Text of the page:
Pat Blythe – All That Jazz – Part III…..the photographers…..and music

I am completely, unequivocally lost in the world and the power of jazz.

Call it a little pre-spring cleaning but tidying up I found, tucked away in among my vast collection of British history books, (okay, one large floor to ceiling bookcase) was this wonderful coffee-table book on jazz. Unfortunately I cannot remember who gifted me this gem but I thank you. Photographed by the late Toronto-based photographer John Reeves, Gene Lees Jazz Lives encompasses 100 portraits of jazz musicians from around the world. The forward is a brief but concise history of jazz. The following pages are gorgeous portraits of the individual artists and a short history of each.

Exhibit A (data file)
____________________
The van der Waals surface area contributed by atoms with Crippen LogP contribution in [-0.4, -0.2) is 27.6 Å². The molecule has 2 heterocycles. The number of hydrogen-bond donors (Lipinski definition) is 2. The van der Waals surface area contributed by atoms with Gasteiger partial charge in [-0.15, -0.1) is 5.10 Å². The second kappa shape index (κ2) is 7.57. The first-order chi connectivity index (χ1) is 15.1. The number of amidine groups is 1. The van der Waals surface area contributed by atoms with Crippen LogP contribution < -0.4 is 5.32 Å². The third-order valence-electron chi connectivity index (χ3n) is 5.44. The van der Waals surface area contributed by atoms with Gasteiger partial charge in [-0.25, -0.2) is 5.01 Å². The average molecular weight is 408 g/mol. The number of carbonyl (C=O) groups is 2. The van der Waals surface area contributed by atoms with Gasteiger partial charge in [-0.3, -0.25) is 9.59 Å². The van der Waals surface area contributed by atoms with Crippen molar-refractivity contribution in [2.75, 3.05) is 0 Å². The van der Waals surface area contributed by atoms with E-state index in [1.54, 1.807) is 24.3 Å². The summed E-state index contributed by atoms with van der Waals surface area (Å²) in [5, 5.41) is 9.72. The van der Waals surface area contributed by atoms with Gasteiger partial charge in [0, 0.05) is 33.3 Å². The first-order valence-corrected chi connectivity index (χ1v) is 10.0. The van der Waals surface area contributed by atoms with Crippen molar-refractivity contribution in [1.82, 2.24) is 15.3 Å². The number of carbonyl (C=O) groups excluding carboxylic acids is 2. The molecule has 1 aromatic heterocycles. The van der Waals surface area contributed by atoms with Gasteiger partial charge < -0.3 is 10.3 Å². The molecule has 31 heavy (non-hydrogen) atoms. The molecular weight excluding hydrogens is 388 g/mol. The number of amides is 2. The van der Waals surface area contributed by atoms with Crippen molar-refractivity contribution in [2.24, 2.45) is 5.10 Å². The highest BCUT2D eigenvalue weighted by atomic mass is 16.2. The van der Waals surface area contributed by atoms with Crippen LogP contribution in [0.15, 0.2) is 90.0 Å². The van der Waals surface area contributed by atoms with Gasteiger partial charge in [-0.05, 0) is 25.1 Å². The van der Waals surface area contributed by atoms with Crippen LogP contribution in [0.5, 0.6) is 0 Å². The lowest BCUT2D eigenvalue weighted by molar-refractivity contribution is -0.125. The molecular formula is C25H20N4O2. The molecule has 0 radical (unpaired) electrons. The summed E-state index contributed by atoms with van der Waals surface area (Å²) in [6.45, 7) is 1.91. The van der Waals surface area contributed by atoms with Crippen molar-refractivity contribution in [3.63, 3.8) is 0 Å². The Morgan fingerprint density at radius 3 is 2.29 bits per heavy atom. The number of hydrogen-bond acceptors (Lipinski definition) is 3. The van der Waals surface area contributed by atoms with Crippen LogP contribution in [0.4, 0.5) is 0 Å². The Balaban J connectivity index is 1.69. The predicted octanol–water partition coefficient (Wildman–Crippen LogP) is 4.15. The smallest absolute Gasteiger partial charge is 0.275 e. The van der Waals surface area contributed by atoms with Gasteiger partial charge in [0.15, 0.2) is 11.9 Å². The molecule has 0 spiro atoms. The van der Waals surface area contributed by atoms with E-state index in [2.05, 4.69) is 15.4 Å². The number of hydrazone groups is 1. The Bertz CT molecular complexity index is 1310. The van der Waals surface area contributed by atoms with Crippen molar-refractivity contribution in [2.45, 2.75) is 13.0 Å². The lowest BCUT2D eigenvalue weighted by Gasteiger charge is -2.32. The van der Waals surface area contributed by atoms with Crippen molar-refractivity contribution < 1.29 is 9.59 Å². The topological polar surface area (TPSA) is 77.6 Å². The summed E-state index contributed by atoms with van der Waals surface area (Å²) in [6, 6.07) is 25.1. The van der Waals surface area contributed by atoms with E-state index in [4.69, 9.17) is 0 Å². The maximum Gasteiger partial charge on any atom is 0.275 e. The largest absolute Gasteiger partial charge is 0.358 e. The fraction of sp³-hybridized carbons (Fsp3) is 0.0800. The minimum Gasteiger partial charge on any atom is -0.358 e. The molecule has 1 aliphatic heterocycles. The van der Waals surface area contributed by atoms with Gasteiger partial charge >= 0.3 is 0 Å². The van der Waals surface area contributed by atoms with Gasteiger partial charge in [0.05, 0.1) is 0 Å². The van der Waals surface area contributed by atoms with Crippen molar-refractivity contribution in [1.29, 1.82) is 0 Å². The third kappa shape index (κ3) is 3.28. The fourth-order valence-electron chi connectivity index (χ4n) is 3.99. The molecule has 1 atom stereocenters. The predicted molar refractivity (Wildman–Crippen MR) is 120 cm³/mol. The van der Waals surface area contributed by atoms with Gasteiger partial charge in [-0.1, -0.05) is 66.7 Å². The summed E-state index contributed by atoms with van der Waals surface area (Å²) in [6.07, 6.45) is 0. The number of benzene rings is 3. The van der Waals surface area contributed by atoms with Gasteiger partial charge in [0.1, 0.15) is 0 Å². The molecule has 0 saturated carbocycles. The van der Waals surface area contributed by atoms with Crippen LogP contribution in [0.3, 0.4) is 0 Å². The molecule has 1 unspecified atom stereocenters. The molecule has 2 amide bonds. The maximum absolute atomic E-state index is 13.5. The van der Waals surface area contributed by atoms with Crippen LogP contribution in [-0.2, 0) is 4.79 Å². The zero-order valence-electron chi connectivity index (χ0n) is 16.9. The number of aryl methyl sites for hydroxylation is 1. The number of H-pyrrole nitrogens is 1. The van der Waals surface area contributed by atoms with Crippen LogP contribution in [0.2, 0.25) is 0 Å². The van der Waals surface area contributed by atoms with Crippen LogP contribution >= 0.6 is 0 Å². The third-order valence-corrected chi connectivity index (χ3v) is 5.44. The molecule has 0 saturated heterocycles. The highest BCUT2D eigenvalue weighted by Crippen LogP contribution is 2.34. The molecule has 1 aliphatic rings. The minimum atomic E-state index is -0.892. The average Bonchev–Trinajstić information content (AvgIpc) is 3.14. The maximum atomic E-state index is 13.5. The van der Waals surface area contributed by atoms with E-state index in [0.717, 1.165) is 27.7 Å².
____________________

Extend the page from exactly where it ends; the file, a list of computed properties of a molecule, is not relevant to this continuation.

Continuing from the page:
The book, published in 1992, was a labour of love and conveys Reeves’ deep passion for jazz, beginning in his adolescence and continuing throughout his life. “I’ve had a great life being John Reeves the photographer, but in my absolutely perfect world I would have chosen to be Zoot Sims or Mel Lewis or McCoy Tyner.” – John Reeves

“Somebody once said that there aren’t any stupid jazz musicians because the music is too complex for a stupid person to play. That assertion proved to be accurate…In the jazz culture the sexes, the races and the generations all play beautifully together. Jazz musicians take generous delight in each others’ talents. They believe that the diligent pursuit of excellence leads to a more rewarding life and they want to believe that a free, sane, compassionate society may still be attainable.” – John Reeves.


John Reeves posing with a couple of his portraits